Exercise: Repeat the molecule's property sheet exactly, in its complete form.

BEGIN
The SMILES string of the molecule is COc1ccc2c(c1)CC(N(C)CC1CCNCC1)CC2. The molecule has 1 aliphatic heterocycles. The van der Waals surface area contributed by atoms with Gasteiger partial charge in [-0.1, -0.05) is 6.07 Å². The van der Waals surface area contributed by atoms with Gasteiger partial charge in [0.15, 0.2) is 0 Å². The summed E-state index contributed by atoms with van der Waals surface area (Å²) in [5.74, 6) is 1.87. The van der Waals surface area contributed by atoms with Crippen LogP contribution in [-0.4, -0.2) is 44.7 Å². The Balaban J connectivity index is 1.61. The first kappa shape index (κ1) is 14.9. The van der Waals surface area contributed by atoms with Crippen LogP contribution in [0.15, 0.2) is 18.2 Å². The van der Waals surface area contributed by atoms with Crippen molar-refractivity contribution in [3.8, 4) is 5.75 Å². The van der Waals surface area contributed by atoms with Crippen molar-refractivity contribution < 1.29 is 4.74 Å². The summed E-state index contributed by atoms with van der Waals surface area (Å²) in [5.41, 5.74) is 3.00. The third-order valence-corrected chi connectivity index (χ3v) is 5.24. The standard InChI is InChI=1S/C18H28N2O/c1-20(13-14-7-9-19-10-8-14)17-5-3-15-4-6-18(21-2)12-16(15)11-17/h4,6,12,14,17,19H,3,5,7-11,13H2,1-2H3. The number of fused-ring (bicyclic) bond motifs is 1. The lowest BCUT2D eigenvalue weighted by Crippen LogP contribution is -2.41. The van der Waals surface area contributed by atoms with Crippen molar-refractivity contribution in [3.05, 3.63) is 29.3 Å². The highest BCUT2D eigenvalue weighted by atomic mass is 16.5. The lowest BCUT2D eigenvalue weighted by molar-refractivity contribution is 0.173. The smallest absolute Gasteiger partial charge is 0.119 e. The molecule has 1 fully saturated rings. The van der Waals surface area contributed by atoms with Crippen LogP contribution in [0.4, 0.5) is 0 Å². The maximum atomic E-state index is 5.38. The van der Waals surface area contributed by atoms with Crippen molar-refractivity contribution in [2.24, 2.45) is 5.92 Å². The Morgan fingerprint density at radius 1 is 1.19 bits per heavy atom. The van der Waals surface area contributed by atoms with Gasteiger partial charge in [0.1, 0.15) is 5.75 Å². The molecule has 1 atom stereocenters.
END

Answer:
The SMILES string of the molecule is COc1ccc2c(c1)CC(N(C)CC1CCNCC1)CC2. The molecule has 1 aliphatic heterocycles. The van der Waals surface area contributed by atoms with Gasteiger partial charge in [-0.1, -0.05) is 6.07 Å². The van der Waals surface area contributed by atoms with Gasteiger partial charge in [0.15, 0.2) is 0 Å². The summed E-state index contributed by atoms with van der Waals surface area (Å²) in [5.74, 6) is 1.87. The van der Waals surface area contributed by atoms with Crippen LogP contribution in [-0.4, -0.2) is 44.7 Å². The Balaban J connectivity index is 1.61. The first kappa shape index (κ1) is 14.9. The van der Waals surface area contributed by atoms with Crippen LogP contribution in [0.15, 0.2) is 18.2 Å². The van der Waals surface area contributed by atoms with Crippen molar-refractivity contribution in [3.8, 4) is 5.75 Å². The van der Waals surface area contributed by atoms with Crippen molar-refractivity contribution < 1.29 is 4.74 Å². The summed E-state index contributed by atoms with van der Waals surface area (Å²) in [5.41, 5.74) is 3.00. The third-order valence-corrected chi connectivity index (χ3v) is 5.24. The standard InChI is InChI=1S/C18H28N2O/c1-20(13-14-7-9-19-10-8-14)17-5-3-15-4-6-18(21-2)12-16(15)11-17/h4,6,12,14,17,19H,3,5,7-11,13H2,1-2H3. The number of fused-ring (bicyclic) bond motifs is 1. The lowest BCUT2D eigenvalue weighted by Crippen LogP contribution is -2.41. The van der Waals surface area contributed by atoms with Crippen molar-refractivity contribution in [3.05, 3.63) is 29.3 Å². The highest BCUT2D eigenvalue weighted by atomic mass is 16.5. The lowest BCUT2D eigenvalue weighted by molar-refractivity contribution is 0.173. The smallest absolute Gasteiger partial charge is 0.119 e. The molecule has 1 fully saturated rings. The van der Waals surface area contributed by atoms with Crippen LogP contribution in [0.4, 0.5) is 0 Å². The maximum atomic E-state index is 5.38. The van der Waals surface area contributed by atoms with Crippen molar-refractivity contribution in [2.24, 2.45) is 5.92 Å². The Morgan fingerprint density at radius 1 is 1.19 bits per heavy atom. The van der Waals surface area contributed by atoms with Gasteiger partial charge in [0.1, 0.15) is 5.75 Å². The molecule has 1 atom stereocenters.